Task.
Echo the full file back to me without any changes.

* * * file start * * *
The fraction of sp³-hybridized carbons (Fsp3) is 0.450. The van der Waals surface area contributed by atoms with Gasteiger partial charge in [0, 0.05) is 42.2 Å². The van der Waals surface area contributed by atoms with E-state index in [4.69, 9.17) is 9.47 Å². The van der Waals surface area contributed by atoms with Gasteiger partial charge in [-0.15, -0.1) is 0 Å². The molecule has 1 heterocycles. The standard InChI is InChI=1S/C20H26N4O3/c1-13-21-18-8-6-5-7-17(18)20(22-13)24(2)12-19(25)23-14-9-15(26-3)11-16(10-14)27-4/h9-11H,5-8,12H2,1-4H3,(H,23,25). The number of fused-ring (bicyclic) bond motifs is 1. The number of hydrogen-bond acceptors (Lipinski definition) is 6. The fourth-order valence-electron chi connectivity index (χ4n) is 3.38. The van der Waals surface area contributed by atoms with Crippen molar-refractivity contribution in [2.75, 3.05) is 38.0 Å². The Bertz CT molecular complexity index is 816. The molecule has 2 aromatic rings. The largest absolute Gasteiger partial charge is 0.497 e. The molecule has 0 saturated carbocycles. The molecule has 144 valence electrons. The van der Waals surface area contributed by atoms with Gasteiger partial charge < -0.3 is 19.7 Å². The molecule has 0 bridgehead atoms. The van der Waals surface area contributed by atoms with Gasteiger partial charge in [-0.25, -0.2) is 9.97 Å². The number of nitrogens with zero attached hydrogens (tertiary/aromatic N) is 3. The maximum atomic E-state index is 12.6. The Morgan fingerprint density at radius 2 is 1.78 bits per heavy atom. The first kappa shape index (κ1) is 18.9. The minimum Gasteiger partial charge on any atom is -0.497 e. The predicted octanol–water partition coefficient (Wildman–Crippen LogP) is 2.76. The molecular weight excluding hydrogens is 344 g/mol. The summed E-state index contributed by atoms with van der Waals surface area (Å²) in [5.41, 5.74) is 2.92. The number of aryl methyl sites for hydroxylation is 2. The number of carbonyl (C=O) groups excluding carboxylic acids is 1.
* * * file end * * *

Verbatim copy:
The fraction of sp³-hybridized carbons (Fsp3) is 0.450. The van der Waals surface area contributed by atoms with Gasteiger partial charge in [0, 0.05) is 42.2 Å². The van der Waals surface area contributed by atoms with E-state index in [4.69, 9.17) is 9.47 Å². The van der Waals surface area contributed by atoms with Gasteiger partial charge in [-0.15, -0.1) is 0 Å². The molecule has 1 heterocycles. The standard InChI is InChI=1S/C20H26N4O3/c1-13-21-18-8-6-5-7-17(18)20(22-13)24(2)12-19(25)23-14-9-15(26-3)11-16(10-14)27-4/h9-11H,5-8,12H2,1-4H3,(H,23,25). The number of fused-ring (bicyclic) bond motifs is 1. The number of hydrogen-bond acceptors (Lipinski definition) is 6. The fourth-order valence-electron chi connectivity index (χ4n) is 3.38. The van der Waals surface area contributed by atoms with Crippen molar-refractivity contribution in [2.75, 3.05) is 38.0 Å². The Bertz CT molecular complexity index is 816. The molecule has 2 aromatic rings. The largest absolute Gasteiger partial charge is 0.497 e. The molecule has 0 saturated carbocycles. The molecule has 144 valence electrons. The van der Waals surface area contributed by atoms with Gasteiger partial charge < -0.3 is 19.7 Å². The molecule has 0 bridgehead atoms. The van der Waals surface area contributed by atoms with Gasteiger partial charge in [-0.25, -0.2) is 9.97 Å². The number of nitrogens with zero attached hydrogens (tertiary/aromatic N) is 3. The maximum atomic E-state index is 12.6. The Morgan fingerprint density at radius 2 is 1.78 bits per heavy atom. The first kappa shape index (κ1) is 18.9. The minimum Gasteiger partial charge on any atom is -0.497 e. The predicted octanol–water partition coefficient (Wildman–Crippen LogP) is 2.76. The molecular weight excluding hydrogens is 344 g/mol. The summed E-state index contributed by atoms with van der Waals surface area (Å²) in [5.41, 5.74) is 2.92. The number of aryl methyl sites for hydroxylation is 2. The number of carbonyl (C=O) groups excluding carboxylic acids is 1.